Leaving a job is never easy. Even if the professional feels bad in the company and is willing to do it, it doesn’t matter, for many the moment of sitting in front of the boss, looking him in the eye and saying “I’m leaving the company” chokes them. And much more so when the employee knows or senses that his superior is not going to take the resignation well.
something usual. A negative reaction to a resignation from a boss is relatively common, according to a recent article in the Harvard Business Review that looks at adverse responses to employee resignations. “Ideally, listening to our superior respond to our departure with unconditional support. […]. But they are human too, and that doesn’t always happen.”
Thus, the research has identified the five most common behaviors unfavorable to a resignation by a superior, and explains ways to deal with each of them professionally.
the boss gets angry. One of the most common reactions to a resignation is anger. If the boss does not expect it, and the resignation is a setback for the team’s work in the short term, the surprise and stress that it supposes can arouse negative feelings in the superior and take the employee’s departure as a betrayal that leaves the team in the lurch.
In this case, the authors of the article recommend staying calm, since in most cases it is a passionate reaction that, with time and reasoning, will calm down. Thus, they explain that the ideal is to remain friendly with the boss, leave him space to process the news and try to be understanding. Getting involved in a discussion full of reproaches can be very unpleasant and, in addition, close doors in the future for the professional.
Criticize the new company. Badmouthing the employee’s next destination is another common reaction, with comments like “no one is happy working there.” A situation that can lead the professional to respond, in turn, with the shortcomings that he has identified in the company in which he still works, which is a bad idea.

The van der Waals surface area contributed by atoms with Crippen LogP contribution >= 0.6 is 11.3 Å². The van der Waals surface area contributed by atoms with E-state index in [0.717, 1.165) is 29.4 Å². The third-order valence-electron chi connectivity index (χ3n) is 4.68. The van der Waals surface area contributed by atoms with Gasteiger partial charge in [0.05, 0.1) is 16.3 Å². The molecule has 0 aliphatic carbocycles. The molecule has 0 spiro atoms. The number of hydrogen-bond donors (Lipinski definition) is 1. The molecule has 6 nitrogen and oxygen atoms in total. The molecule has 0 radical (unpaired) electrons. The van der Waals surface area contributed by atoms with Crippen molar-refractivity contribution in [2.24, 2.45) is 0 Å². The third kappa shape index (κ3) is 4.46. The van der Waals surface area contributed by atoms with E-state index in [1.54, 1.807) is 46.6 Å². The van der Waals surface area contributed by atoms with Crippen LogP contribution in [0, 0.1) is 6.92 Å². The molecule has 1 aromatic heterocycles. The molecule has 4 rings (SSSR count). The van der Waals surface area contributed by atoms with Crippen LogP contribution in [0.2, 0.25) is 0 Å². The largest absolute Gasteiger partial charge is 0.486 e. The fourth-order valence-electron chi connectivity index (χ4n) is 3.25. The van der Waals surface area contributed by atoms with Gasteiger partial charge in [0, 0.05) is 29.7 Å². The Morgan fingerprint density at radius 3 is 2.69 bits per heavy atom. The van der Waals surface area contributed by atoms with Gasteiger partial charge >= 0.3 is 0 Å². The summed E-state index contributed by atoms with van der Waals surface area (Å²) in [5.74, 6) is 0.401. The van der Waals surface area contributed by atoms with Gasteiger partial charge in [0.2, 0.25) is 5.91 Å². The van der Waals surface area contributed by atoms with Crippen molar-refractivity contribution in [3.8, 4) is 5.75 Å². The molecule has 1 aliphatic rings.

The authors recommend that the professional try to divert the conversation to avoid the subject or thank the boss for his concern and then reaffirm his decision and tell him that he considers it to be the best step for his career.
lower self esteem. Some superiors, upon hearing of the resignation, blame the employee for his weaknesses to try to dissuade them from their decision, whether they are real or not. In this case, the authors point out that such a reaction should actually serve to reaffirm the worker’s decision, since the superior is demonstrating, by acting in such an unprofessional manner, that he is not up to the task of directing teams.
When this situation occurs, the article points out that the professional should ask the boss to tell him what he thinks, then thank him and leave without saying anything about it.
Emotional blackmail. One of the most uncomfortable reactions is that of the boss who tries to make the professional feel guilty for his decision, with questions such as “are you aware of everything we have done for you?”. This situation is particularly complex because many professionals already feel guilty and somewhat insecure about leaving the company, so this kind of emotional blackmail can take a special toll on the employee.
The authors recommend that the professional let the boss know that he is aware of everything the company has done for him, thank him and explain that it was not an easy decision to make, but that he considered it the right thing for his career and that You will always be grateful to have been able to work for the company.
the counter offer. Finally, a common reaction that is not negative, but can make the professional uncomfortable if he does not expect it, is that the boss makes a counter offer. Therefore, it is advisable that the employee thinks, before informing the superior of the resignation, if the decision to go to another company is final or if there is still something that could make him stay. And, in the second case, it is convenient to think about the labor improvements necessary to desist from the resignation beforehand in order to be able to demand them all at the meeting.
leave doors open. All of these recommendations can be of help to face the communication of a resignation with greater security and to be prepared for uncomfortable situations. In addition, they also serve so that the professional knows what to expect and that the possible bad manners of the superior do not drag him into a completely unnecessary and counterproductive discussion.
Because, as another article in the Harvard Business Review explained, the smartest thing for both parties is to make the departure of an employee as friendly and comfortable as possible, since in the future the paths of the two may cross again and it is not convenient to lose the chance to win back a competent employee or get a good job because of a hot flash.
George is Digismak’s reported cum editor with 13 years of experience in Journalism